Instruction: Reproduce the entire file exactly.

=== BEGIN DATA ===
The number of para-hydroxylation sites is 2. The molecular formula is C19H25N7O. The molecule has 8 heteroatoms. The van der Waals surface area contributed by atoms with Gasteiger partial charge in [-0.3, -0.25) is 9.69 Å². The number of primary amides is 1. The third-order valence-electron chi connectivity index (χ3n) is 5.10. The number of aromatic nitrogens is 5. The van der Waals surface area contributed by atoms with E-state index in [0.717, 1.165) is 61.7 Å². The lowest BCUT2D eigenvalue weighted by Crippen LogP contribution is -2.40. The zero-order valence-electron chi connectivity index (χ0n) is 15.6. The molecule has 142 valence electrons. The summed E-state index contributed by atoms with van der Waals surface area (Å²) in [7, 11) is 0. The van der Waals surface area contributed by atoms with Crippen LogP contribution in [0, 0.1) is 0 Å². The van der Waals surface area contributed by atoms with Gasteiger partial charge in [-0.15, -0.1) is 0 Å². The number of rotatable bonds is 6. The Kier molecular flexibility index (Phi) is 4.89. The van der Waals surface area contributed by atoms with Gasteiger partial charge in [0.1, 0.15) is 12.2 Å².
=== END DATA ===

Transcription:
The number of para-hydroxylation sites is 2. The molecular formula is C19H25N7O. The molecule has 8 heteroatoms. The van der Waals surface area contributed by atoms with Gasteiger partial charge in [-0.3, -0.25) is 9.69 Å². The number of primary amides is 1. The third-order valence-electron chi connectivity index (χ3n) is 5.10. The number of aromatic nitrogens is 5. The van der Waals surface area contributed by atoms with E-state index in [0.717, 1.165) is 61.7 Å². The lowest BCUT2D eigenvalue weighted by Crippen LogP contribution is -2.40. The zero-order valence-electron chi connectivity index (χ0n) is 15.6. The molecule has 142 valence electrons. The summed E-state index contributed by atoms with van der Waals surface area (Å²) in [7, 11) is 0. The van der Waals surface area contributed by atoms with Crippen LogP contribution in [0, 0.1) is 0 Å². The van der Waals surface area contributed by atoms with Gasteiger partial charge in [-0.15, -0.1) is 0 Å². The number of rotatable bonds is 6. The Kier molecular flexibility index (Phi) is 4.89. The van der Waals surface area contributed by atoms with Gasteiger partial charge in [0.1, 0.15) is 12.2 Å².